Happy New Year. We’ve been meaning to write, but we’ve been busy. But today we have some news we just had to share.

The documentary “Greenwich Village: Music that Defined a Generation” has been quietly making the rounds of film festivals. Some of you probably have heard some word-of-mouth, got a chance to catch it at DOC NYC 2012 or at least have seen the trailer.

Terri Thal, right, with singer Terre Roche at the 2010 Gerdes Folk City Reunion. (Photos 2010, Steven P. Marsh)

Terri Thal, right, with singer Terre Roche at the 2010 Gerdes Folk City Reunion. (Photos © 2010, Steven P. Marsh)

We’ve only seen the trailer. It’s hard to tell from the clips alone how well the feature-length film really tells the fascinating story of the unique cultural, political and geographical elements nurtured so much talent. But the rare footage and new interviews — among the subjects are Pete Seeger, Judy Collins, Kris Kristofferson, Tom Chapin, Lucy and Carly Simon, Oscar Brand, Buffy Sainte-Marie, Ian Tyson, Eric Andersen, Israel Horovitz, Jose Feliciano, Kenny White, Sonny Ochs, Sylvia Tyson, Pete FornataleHappy Traum and John Sebastian —  alone are surely worth the price of admission to anyone who’s interested in the time and place.

Sylvia Tyson at the 2010 Folk City Reunion.

Sylvia Tyson at the 2010 Folk City Reunion.

The film has begun a six-screenings-a-day run through next Thursday, Jan. 24, at IFC Center, 323 Sixth Avenue at West Third Street in Manhattan. Click here for schedule, ticketing and information about the theater. Tickets are $13.50 for adults, $9.50 for children and senior citizens, and $8.50 for IFC Center members.

But tonight only, at the 7:25 screening, some of the people you’ll see on screen

Happy Traum at the 2010 Folk City Reunion.

Happy Traum at the 2010 Folk City Reunion.

will appear in person to participate in a panel discussion. Musicians Traum, Doug Yeager and David Amram and radio personality Brand are scheduled to appear.

Terri Thal —  known in Rockland County as a longtime defender and protector of history and the environment as an officer  of the West Branch Conservation Association — who played an integral, nonperforming, role in the fertile musical scene.

Nick Katzman’s got the country blues

Nick Katzman

Nick Katzman

Terri Thal, a friend with impeccable musical taste — and who knows the Greenwich Village folk and blues scene of the Sixties through her personal involvement with some of the giants of the era — says there’s another show tomorrow night that’s not to be missed.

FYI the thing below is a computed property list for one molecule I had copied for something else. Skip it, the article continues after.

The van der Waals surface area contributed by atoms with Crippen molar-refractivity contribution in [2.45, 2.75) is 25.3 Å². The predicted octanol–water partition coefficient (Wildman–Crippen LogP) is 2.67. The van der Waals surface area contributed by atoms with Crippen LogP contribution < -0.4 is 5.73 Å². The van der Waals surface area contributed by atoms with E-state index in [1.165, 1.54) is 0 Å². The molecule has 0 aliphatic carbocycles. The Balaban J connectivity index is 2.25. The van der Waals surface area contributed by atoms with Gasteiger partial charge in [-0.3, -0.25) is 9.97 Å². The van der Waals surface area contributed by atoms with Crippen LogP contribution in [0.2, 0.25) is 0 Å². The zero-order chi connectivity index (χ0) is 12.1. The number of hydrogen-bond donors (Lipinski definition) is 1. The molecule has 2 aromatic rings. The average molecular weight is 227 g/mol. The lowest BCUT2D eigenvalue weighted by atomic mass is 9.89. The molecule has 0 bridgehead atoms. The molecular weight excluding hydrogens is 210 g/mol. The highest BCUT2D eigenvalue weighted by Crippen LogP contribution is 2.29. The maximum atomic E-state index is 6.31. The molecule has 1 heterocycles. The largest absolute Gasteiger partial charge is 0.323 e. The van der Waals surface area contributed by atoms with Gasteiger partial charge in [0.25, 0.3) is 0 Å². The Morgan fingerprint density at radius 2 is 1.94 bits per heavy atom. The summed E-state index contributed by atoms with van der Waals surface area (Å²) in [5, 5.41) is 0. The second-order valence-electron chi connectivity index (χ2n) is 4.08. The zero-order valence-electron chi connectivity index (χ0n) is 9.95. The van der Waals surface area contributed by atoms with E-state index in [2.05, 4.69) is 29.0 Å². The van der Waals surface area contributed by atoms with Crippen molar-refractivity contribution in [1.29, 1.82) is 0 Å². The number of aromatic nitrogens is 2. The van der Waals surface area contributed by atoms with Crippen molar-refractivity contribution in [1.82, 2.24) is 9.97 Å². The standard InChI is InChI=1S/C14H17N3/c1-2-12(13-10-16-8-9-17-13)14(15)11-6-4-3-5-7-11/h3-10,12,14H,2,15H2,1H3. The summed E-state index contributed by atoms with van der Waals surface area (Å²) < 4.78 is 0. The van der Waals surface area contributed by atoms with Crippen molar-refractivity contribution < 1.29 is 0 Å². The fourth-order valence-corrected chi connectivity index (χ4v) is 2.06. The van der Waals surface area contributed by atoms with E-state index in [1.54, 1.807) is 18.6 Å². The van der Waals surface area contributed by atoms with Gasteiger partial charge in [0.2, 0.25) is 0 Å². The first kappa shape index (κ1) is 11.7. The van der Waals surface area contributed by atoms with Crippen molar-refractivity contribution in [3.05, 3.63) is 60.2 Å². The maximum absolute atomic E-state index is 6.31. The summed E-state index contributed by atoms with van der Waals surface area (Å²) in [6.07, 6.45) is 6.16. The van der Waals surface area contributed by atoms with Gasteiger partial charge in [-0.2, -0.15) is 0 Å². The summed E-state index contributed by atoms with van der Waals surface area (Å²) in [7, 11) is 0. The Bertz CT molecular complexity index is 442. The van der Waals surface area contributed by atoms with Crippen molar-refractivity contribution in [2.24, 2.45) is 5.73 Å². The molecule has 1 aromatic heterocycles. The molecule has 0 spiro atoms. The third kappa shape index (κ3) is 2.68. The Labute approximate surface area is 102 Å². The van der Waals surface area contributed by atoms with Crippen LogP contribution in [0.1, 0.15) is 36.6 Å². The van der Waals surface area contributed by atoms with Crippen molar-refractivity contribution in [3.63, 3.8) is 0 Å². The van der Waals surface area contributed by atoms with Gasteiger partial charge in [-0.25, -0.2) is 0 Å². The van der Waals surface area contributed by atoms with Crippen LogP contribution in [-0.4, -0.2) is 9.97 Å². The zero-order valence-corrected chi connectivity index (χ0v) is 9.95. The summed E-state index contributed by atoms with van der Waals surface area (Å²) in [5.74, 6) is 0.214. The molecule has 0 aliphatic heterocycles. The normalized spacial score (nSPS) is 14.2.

The artist in question is New York City-born country bluesman Nick Katzman. And judging from what I’ve read and heard, Terri is on the money.

Decisions, decisions! I can’t be in two places at once. But if I could be, I’d be in Piermont for Jon Pousette-Dart and at Brooklyn’s Good Coffee House to hear Katzman.

I’ll get out of the way and let Terri tell you the rest:

Nick Katzman is fantastic! A few years ago, friends said I had to hear him, so I went to his annual Brooklyn performance, figuring I would mumble nice phrases about him. I didn’t have to mumble anything — the guy was wonderful!

He’s gotten even better. His music has texture and depth. He studied with Reverend Gary Davis, Mississippi John Hurt, Mance Lipscomb and some younger musicians, and became a virtuoso guitarist and master of a lot of styles. Now, his mix of traditional blues, ragtime and his own songs takes me back to when folksingers played because they loved the music and listeners listened because we loved where the music took us.

Nick lives in Germany, where he plays concerts, festivals, clubs. Just completed a new CD. He’s in the US for a short while. When he performs, he’s joined by Thomasina Winslow, a young, also wonderful blues singer who lives in Albany and is building a large following there — for good reason.

If you miss this performance, you’ll have another chance to hear Nick when he comes back to the U.S. late in June or sometime in September for a special appearance in Rockland County.

Check out some mp3s of Nick and Thomasina here. Or watch them on video:

7 p.m. meet-the-artist, 8 p.m. peformance, Friday, May 1. At Good Coffee House, Brooklyn Society for Ethical Culture, 53 Prospect Park West, Brooklyn;  (718) 768-2972. $15 for adults, $6 for children.